I feel like most people get the first two points, it’s more a matter of applying them. The third point, preparation, is what I want to focus on. Being prepared sets one up for success. Start with a list. What are healthy food items you would like to purchase on your next trip to the grocery store? This list must include variety, snacks, and meals. As far as meals go: The internet holds a plethora of recipes (do people use cook books anymore?! Ok…kidding, but seriously). Try to avoid recipes with white flour/pasta, the word “fried”, and cream sauces/a lot of cheese.  And when you find those tasty, healthy recipes…make extras! Then you have leftovers for work! I try to avoid casseroles and make soups (broth-based) or stir-fries instead.
When you get home from the grocery store, rinse and prepare whatever you can. Cut celery sticks. Wash lettuce and prepare veggies for easy salads. Cut up fruits that need it. Put snack items into baggies/containers. Hard-boil eggs. Get the junk food out of the house. If it’s not there, it can’t be consumed!

Get your lunch/snacks ready for work the night before. If you plan for your meals, you are less likely to grab unhealthy food on a whim. May I suggest salads in a jar: dressing on the bottom, other items such as low-fat cheese/egg/chicken/nuts/seeds/fruit/other veggies next, then lettuce on the top. When you are ready to eat, just turn it onto a plate and the dressing is on the top and nothing is soggy. Another idea is  fruit and yogurt parfaits with plain yogurt (check out how many grams of sugar are in flavored yogurt!). Use fruit as your sweetener and add some low-sugar granola, oats, or nuts. Be careful of cereal, flavored oatmeal and bars, as they often contain high amounts of sugar!

At home, I make a baked oatmeal, bran muffins or quiche weekly. That way there is always something in the fridge to grab for breakfast that is healthy. I use very little to no sugar in my recipes and add lots of extras: fruit, cinnamon, nuts, etc. I load up the quiche with veggies and omit the crust. These are also good options for lunch or a snack at work.  It is also helpful to have nuts, carrot sticks, or an apple in the car to keep you from making a stop for some less-nutritious choices.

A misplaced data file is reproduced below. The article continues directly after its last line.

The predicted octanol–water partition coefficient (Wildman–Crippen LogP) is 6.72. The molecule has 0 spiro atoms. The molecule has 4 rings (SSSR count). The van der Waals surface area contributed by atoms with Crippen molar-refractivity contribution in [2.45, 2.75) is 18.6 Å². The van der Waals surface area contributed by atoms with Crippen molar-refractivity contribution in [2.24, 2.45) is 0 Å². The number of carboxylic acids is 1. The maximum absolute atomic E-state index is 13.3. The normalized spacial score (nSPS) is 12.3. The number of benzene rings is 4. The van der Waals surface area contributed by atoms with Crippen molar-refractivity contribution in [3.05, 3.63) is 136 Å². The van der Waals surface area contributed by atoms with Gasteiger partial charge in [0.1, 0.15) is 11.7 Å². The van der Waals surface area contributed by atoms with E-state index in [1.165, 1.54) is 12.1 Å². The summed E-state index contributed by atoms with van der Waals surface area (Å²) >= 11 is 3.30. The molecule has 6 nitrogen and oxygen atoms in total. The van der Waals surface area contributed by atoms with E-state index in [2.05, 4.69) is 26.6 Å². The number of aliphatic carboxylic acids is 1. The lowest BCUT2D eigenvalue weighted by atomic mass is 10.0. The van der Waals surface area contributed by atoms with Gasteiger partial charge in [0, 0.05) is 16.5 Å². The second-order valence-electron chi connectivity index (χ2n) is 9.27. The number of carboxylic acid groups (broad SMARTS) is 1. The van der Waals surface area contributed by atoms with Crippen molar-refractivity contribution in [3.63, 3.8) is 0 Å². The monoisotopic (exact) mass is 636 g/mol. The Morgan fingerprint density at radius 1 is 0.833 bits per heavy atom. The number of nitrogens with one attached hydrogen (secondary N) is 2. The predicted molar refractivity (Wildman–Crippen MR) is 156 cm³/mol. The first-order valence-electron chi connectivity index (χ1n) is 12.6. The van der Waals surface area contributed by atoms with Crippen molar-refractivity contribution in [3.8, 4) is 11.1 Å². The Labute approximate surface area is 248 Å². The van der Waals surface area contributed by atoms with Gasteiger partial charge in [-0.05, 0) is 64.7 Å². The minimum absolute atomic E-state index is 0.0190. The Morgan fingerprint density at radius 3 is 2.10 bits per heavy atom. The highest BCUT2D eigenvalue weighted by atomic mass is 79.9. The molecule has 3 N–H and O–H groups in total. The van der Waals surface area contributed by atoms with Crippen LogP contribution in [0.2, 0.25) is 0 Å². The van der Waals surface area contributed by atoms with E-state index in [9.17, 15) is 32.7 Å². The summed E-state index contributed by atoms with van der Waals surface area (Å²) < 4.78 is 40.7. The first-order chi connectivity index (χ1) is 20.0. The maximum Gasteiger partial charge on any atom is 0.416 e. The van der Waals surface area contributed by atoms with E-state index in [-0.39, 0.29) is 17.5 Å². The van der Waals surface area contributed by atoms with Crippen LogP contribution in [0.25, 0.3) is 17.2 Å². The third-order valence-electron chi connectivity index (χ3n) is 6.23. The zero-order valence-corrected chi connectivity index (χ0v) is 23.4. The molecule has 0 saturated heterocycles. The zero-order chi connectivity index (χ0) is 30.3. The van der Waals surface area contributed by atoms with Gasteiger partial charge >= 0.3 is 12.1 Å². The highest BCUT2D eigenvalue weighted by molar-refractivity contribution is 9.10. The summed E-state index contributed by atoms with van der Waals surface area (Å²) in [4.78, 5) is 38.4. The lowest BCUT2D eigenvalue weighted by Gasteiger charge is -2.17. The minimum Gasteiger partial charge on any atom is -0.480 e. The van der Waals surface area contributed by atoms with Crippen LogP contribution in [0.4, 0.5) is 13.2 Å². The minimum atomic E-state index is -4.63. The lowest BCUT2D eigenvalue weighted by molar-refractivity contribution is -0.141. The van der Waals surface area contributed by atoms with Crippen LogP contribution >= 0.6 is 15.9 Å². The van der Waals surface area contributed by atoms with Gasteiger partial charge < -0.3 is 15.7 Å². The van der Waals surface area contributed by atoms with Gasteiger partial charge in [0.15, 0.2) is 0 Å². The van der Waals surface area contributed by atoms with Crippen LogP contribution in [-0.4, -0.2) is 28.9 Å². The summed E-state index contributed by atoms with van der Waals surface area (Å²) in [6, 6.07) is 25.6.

And one last point: choose foods that will fill you and not leave you hungry soon after. Protein and healthy fats (like nuts and avocados) can really help with satisfaction. 

Friday, May 2, 2014

Why are we seeing Measles again?

Blog contributed by Kathleen Zimmerman, MD,  Pediatrician

In recent news there have been a multitude of stories on increasing outbreaks of measles.   Measles was almost eradicated by the year 2000, so why are we seeing measles again?

Measles is spread by a very contagious virus.  The virus is spread as easily as influenza virus.  Therefore once a case comes into a community, it quickly spreads to those who have not been vaccinated. Widespread vaccination against measles creates “ herd immunity”.   This is the best protection a community can have from measles outbreaks.  Herd immunity stops isolated cases of measles from spreading into an epidemic.

Vaccination rates have declined in certain areas of the United States and these are the areas that have “holes” in the herd immunity and these are the communities that are having increasing outbreaks of measles.   California’s cases went up from 4 last year to 58 as of this month (and will be higher by the time you see this blog).

Vaccination refusal and delays are most commonly due to misconceptions about vaccine safety.  Also many young parents have never seen measles before and they do not understand that just 50 years ago there were 500,000 Americans infected with measles per year with 48,000 hospitalizations and 500 deaths each year.   The near eradication of this deadly disease 14 years ago was achieved by vaccination.  The return of this disease in exponential numbers is occurring because of vaccine refusal.

It’s important for parents to realize that when they refuse or delay vaccines for their child, they are not only putting their own child at risk, but also their whole community.   This couldn't be exemplified more clearly than in what we are seeing unfold in our country with the current measles outbreaks.




Monday, April 14, 2014

Child Abuse Prevention

Blog contributed by Andrea Burks, DO, Heritage Pediatrics, PinnacleHealth Medical Group



April is child abuse prevention month.  In the United States of America there are approximately 3 million reports of child abuse and neglect each year involving 6 million children. 686,000 children were determined to be victims of abuse and neglect in 2012 and of those 1,640 resulted in death. That is greater than 4 child abuse related deaths per day. There are likely many more cases that are not reported. Child abuse and neglect happens at every socioeconomic level, across ethnic and cultural lines, within all regions and levels of education. Boys and girls are maltreated in equal numbers.  Children less than 4 years old are at greatest risk for severe injury and death from abuse. The most common abusers are parents, other family members, or an unmarried partner of a parent. Children who suffer maltreatment are at higher risk for cognitive delays, emotional difficulties, harm to development of nervous and immune systems, and health problems as adults. It is important to recognize, help prevent and report suspected child abuse and neglect because its lasting effects can impact us all. Small acts from everyone in a community can help save a child from harm.